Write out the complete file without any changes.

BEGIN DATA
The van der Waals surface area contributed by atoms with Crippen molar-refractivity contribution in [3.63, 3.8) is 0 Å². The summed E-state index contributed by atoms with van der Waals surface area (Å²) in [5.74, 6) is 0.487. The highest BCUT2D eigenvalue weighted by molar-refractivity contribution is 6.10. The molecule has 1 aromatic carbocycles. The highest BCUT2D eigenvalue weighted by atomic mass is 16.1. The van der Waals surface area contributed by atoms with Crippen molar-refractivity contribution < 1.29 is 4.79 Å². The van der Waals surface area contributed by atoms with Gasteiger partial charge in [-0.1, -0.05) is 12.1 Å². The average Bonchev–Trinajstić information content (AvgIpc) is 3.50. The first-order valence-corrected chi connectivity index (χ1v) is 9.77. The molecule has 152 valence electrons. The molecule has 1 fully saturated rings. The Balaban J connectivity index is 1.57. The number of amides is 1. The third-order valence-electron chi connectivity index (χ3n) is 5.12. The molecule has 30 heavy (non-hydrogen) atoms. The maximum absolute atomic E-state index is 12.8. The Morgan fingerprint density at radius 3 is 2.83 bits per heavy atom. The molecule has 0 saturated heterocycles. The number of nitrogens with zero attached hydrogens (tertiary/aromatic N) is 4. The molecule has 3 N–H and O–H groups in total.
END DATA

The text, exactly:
The van der Waals surface area contributed by atoms with Crippen molar-refractivity contribution in [3.63, 3.8) is 0 Å². The summed E-state index contributed by atoms with van der Waals surface area (Å²) in [5.74, 6) is 0.487. The highest BCUT2D eigenvalue weighted by molar-refractivity contribution is 6.10. The molecule has 1 aromatic carbocycles. The highest BCUT2D eigenvalue weighted by atomic mass is 16.1. The van der Waals surface area contributed by atoms with Crippen molar-refractivity contribution < 1.29 is 4.79 Å². The van der Waals surface area contributed by atoms with Gasteiger partial charge in [-0.1, -0.05) is 12.1 Å². The average Bonchev–Trinajstić information content (AvgIpc) is 3.50. The first-order valence-corrected chi connectivity index (χ1v) is 9.77. The molecule has 152 valence electrons. The molecule has 1 fully saturated rings. The Balaban J connectivity index is 1.57. The number of amides is 1. The third-order valence-electron chi connectivity index (χ3n) is 5.12. The molecule has 30 heavy (non-hydrogen) atoms. The maximum absolute atomic E-state index is 12.8. The Morgan fingerprint density at radius 3 is 2.83 bits per heavy atom. The molecule has 0 saturated heterocycles. The number of nitrogens with zero attached hydrogens (tertiary/aromatic N) is 4. The molecule has 3 N–H and O–H groups in total.